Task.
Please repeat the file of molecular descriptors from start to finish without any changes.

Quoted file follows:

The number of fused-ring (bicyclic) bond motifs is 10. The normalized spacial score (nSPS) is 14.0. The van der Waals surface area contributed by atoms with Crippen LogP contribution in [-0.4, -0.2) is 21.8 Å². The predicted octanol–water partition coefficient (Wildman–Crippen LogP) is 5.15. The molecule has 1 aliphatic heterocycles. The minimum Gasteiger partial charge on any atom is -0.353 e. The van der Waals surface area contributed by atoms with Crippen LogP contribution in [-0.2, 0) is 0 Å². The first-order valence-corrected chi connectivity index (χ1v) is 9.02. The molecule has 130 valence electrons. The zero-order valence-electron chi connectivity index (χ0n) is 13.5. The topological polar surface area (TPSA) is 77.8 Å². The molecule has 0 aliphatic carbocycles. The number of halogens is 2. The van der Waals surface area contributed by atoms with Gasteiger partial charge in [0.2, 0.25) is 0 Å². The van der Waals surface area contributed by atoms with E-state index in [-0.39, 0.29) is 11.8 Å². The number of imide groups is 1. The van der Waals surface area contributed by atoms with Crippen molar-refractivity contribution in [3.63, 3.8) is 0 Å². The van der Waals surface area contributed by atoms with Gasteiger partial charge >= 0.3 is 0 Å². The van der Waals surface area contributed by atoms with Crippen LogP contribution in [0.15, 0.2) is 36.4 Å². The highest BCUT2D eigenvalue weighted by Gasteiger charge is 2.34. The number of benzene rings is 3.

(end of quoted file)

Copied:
The number of fused-ring (bicyclic) bond motifs is 10. The normalized spacial score (nSPS) is 14.0. The van der Waals surface area contributed by atoms with Crippen LogP contribution in [-0.4, -0.2) is 21.8 Å². The predicted octanol–water partition coefficient (Wildman–Crippen LogP) is 5.15. The molecule has 1 aliphatic heterocycles. The minimum Gasteiger partial charge on any atom is -0.353 e. The van der Waals surface area contributed by atoms with Crippen LogP contribution in [-0.2, 0) is 0 Å². The first-order valence-corrected chi connectivity index (χ1v) is 9.02. The molecule has 130 valence electrons. The zero-order valence-electron chi connectivity index (χ0n) is 13.5. The topological polar surface area (TPSA) is 77.8 Å². The molecule has 0 aliphatic carbocycles. The number of halogens is 2. The van der Waals surface area contributed by atoms with Gasteiger partial charge in [0.2, 0.25) is 0 Å². The van der Waals surface area contributed by atoms with E-state index in [-0.39, 0.29) is 11.8 Å². The number of imide groups is 1. The van der Waals surface area contributed by atoms with Crippen molar-refractivity contribution in [3.63, 3.8) is 0 Å². The van der Waals surface area contributed by atoms with Gasteiger partial charge >= 0.3 is 0 Å². The van der Waals surface area contributed by atoms with Crippen LogP contribution in [0.15, 0.2) is 36.4 Å². The highest BCUT2D eigenvalue weighted by Gasteiger charge is 2.34. The number of benzene rings is 3.